Riots in Birmingham, London and Manchester reflected a “something for nothing” culture encouraged by Labour, Tory chair Sayeeda Warsi tells Political Editor Jonathan Walker
She grew up in a poor family, experienced racism at school and still remembers the hushed whispers at home when her dad lost his job.
Conservative chairman Sayeeda Warsi may not sound like your typical Tory.
But in some ways she’s the Conservative dream bought to life, as someone who pulled herself up by her bootstraps and made it to the top through hard work and ambition.
Speaking during her party’s annual conference, she contrasted her response to the challenges she faced in life to the “something for nothing” attitude of looters who attacked shops in Birmingham, London and Manchester.
And she revealed she believed Labour leader Ed Miliband had the right idea when he called for more “responsibility” in society during his own conference speech – but claimed he was “hypocritical” for failing to accept that Labour was responsible for the culture created while it was in government.
She also attacked some proposed boundary changes as “mad and insane” and insisted Ministers regularly discussed ways of supporting the regions outside London around the cabinet table.
Asked what she believed lay behind riots which took place across the country, Lady Warsi said it would be wrong to “make excuses” for rioters, many of whom already had criminal records before this summer’s high-profile disorder.
The Muslim peer, who grew up in Yorkshire as the daughter of immigrants from Pakistan, added: “I came from a fairly poor family and it was tough. I didn’t go to a very good school and there was racism. But I didn’t think: ‘The way I can deal with all these challenges is to pinch a few shoes from Foot Locker’.
“I knew I needed to get my head down, work hard, make the best of what I had and work my way out.
“We have to be careful that we don’t make excuses for what is actually sometimes criminality.”
But not everyone who took part in the looting was a hardened criminal. What did Lady Warsi think had led so many ordinary people to go out shoplifting?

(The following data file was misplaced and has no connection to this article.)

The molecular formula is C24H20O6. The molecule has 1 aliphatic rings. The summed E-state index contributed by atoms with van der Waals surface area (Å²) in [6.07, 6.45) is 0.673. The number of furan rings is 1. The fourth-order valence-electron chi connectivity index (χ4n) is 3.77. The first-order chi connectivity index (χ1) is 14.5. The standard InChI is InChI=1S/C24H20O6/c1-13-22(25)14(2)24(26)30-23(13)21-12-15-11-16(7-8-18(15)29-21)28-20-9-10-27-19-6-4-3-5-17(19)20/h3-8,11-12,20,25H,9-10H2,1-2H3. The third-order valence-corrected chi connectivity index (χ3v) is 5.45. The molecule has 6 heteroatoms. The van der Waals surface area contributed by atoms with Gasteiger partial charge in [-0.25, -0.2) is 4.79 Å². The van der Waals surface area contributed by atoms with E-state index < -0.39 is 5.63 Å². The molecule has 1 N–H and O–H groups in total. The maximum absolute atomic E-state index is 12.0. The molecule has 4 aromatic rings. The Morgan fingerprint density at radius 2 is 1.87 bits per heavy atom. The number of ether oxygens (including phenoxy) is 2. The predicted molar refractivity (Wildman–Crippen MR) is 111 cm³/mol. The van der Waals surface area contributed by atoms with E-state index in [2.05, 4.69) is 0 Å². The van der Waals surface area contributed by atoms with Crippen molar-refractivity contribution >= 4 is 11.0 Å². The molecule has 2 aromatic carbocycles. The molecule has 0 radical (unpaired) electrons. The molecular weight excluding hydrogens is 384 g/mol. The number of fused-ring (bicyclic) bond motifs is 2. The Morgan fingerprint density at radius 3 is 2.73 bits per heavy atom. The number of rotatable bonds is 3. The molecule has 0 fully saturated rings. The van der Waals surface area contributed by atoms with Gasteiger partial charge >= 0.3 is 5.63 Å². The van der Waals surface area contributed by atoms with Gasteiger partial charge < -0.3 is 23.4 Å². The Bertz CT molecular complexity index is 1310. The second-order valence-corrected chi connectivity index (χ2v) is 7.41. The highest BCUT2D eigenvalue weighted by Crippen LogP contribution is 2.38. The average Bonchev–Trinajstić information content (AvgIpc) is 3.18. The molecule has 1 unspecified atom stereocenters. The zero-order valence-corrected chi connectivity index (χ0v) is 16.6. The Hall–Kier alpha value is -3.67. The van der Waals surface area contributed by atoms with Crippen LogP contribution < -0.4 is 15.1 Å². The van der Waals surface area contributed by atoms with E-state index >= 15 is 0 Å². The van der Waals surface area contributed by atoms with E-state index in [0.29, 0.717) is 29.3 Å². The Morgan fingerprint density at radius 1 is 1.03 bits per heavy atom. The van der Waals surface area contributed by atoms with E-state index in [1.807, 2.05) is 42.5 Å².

She said: “It is an overall culture, which is: ‘If you can get away with it, why not?’
“I agree with what Ed Miliband’s saying about the something for nothing culture, where people who work hard don’t get rewarded, where people who do the wrong thing seem to benefit. We were saying this in opposition, we are trying to implement it in things like our welfare reform in Government, but it’s hypocritical for Ed Miliband to be saying it – where has he been for 13 years?
“He’s not a martian that’s arrived just today. He was part of this project for more than a decade.”
The Government was trying to “dissect” the culture created by Labour, she said.
“For example, our housing benefit reforms are saying it isn’t right that people who work hard can’t afford to live in homes that those on housing benefit can afford to have paid for by the state.
“It isn’t right that single mum or dads wanting to get a part time job are going to pay 80 or 90 per cent of it back because you are not allowed to keep the extra money you earn.
“It can’t be right that, if you have saved for when you are older and you then need care, that you have to sell your home to get that care.
“Government has got to start rewarding right and punishing wrong.”
Lady Warsi insisted that supporting inner city areas and cities such as Birmingham was a top priority for the Cabinet.
“When we sit round the cabinet table, the conversations we have are about making sure the regions are protected and making sure we support local authorities so that those with more deprived communities in their areas have a larger per head settlement.”
But it was a mistake to rely on the public sector to create jobs and cut unemployment, she said.
“It’s not for Government to say that the only way to create jobs is to employ people as part of the state.
“Ultimately it is the private sector that has to grow to employ people.”
Although the Government’s spending cuts will inevitably lead to some redundancies, she said every job lost was a “tragedy”.
“I remember when Dad lost his job. And he came home and they had those hushed conversations.
“You knew something was wrong. You weren’t old enough to understand but you knew you had to behave for the next many weeks because there was something wrong at home.
“It is a tragedy. It changes the way in which you see so many things in life.”
As party chairman, one of the headaches Lady Warsi has to deal with is the anger of Tory MPs furious at plans to redraw or tear up their constituencies.
Proposals published by the Boundary Commission, as part of a Government proposal to cut the number of MPs from 650 to 600, include moving a ward out of Sutton Coldfield and into Erdington – a suggestion firmly opposed by Sutton MP Andrew Mitchell, a Conservative member of the Cabinet.
Lady Warsi said: “I agree with some of my Members of Parliament that some of the proposals are mad and insane.
“But we have to come back to what we are doing here.
“All three parties went into the last election with a clear commitment to reduce the cost of politics, reduce the number of members of Parliament.”